6 4 2 0 Continuous w/o speed estimation w/ speed estimation 0 0.05 K zero 0.1 0.15

4.2 Effect of Calculation Time. Calculation time is directly related to the complexity of the control code. In the case of servodrives that also uses the same processor for the computation of the protection algorithms, the code lines related to the protection algorithms should also be included. For the purpose of the evaluation of the effect of the computation time, the related delay is expressed in terms of the sample rate. For a simple controller, without additional filtering, observers or feedforward compensations, time delay can be around 0.2Tsample 0.3Tsample. More complex codes can increase this value up to 0.6Tsample - 0.7Tsample. A more precise determination of the delay can be done counting the summing and product operation involved in the code. In the evaluation of the effect of the calculation delay, two values were considered: 0.5Tsample and 0.9Tsample. For these values, the overshoot, setting time and phase margin are plotted in Figs. 13, 14 and 15. According to these figures, the computation delay can have a major effect in the system response. Specifically, for K zero equal 0.05, without delay the overshoot reaches 2.1 %; and considering a delay of 0.5Tsample, the OS increases up to 4.2 %.

Fig. 16. Sensitivity analysis of speed loop overshoot with and without velocity estimation

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OS-V [%]

0.03 0.02 0.01 0 Continuous w/o speed estimation w/ speed estimation 0 0.05 K zero 0.1 0.15

100

Ts -V [sec]

PM-V []

50 Continuous w/o delays w/all delays 0 0 0.05 K zero 0.1 0.15

Fig. 17. Sensitivity analysis of speed loop settling time with and without velocity estimation
100

Fig. 21. Evaluation of all delays on speed loop phase margin


600 BW-V [Hz] 400 200 0 Continuous w/o delays w/all delays

PM-V []

50

Continuous w/o speed estimation w/ speed estimation 0 0.05 K zero 0.1 0.15

0.05 Kzero

0.1

0.15

Fig. 18. Sensitivity analysis of speed loop phase margin with and without velocity estimation

Fig. 22. Evaluation of all delays on speed loop bandwidth

V. EVALUATION. Final step of the setting procedure is the evaluation of the servodrive responses to a command step and to a rapid disturbance. These evaluations are done using the setting accepted in section 4.4 and shown in Figs 19 to 22. 5.1 Time response to a 5% step command.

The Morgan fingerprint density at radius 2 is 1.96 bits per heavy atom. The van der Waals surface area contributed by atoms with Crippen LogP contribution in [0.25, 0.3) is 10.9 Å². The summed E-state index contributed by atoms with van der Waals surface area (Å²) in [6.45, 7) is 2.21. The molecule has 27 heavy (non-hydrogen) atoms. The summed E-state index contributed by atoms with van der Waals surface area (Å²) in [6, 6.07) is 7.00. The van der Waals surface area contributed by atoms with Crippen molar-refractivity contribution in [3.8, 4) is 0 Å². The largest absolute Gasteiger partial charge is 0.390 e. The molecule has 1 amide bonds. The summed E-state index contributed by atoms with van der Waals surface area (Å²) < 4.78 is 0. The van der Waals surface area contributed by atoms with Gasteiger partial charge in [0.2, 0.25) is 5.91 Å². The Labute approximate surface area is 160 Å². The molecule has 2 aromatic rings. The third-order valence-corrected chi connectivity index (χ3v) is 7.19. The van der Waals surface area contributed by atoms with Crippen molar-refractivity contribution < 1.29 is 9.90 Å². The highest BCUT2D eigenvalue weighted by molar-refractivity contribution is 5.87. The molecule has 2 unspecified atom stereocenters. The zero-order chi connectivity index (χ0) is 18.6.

6 VCMD, V, VFB [%] 4 2 0 0 0.01 0.02 0.03 time [sec] 0.04 0.05 0.06

4.4 Evaluation including all the effects. Finally, the combined effects of all delays are presented in Figs. 19 to 22. According to Fig. 22, in order to get a BW of 150 Hz, K zero should be 0.08. For this value, the OS is greater than 4%, reaching 6.15 %, which is considered to high. Instead, for a continuous system without delays, the use of K zero = 0.08, give an OS of 3.23 %, which is considered acceptable. In conclusion, it is not possible to obtain for the hybrid system a BW of about 150 (Hz) and a OS below 4 %, and the option is to accept a lower BW. If a BW of 135 (Hz) is considered, selecting a K zero = 0.1 will allow to get this BW, and the related OS is 5 %, which although higher than 4 % is consider acceptable.
6 4 2 0 Continuous w/o delays w/all delays 0 0.05 K zero 0.1 0.15

Fig. 23. Speed response to a step command without load torque.

Two evaluations are shown. Fig 23 shows the time response to a 5% step command with the servosystems unloaded and initially at rest. Fig 24 shows the response to a 5% step command with de servosystem running initially at 80% of rated speed and a load torque of about 20%. The figures-ofmerit abtained from these plots are tabulated in Table II.
86 VCMD, V, VFB [%] 84 82 80 0.3 0.31 0.32 0.33 time [sec] 0.34 0.35 0.36

Fig. 19. Evaluation of all delays on speed loop overshoot


0.03 0.02 0.01 0 Continuous w/o delays w/all delays 0 0.05 K zero 0.1 0.15

Ts -V [sec]

OS-V [%]

Fig. 20. Evaluation of all delays on speed loop settling time

Fig. 24. Speed response to a step command with load torque

It can be seen that these values agree with the values of figures 19 to 21 for the selected K zero .

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TABLE II: FIGURES-OF-MERIT FOR 5 % STEP COMMAND. Figure-of-merit Step command Step command 0 to 5% 80 to 85% OS 5.27 [%] 5.27 [%] Ts 0.0247 [sec] 0.0247 [sec] BW 135.15 [Hz] 135.15 [Hz] PM 52.29 [] 52.29 []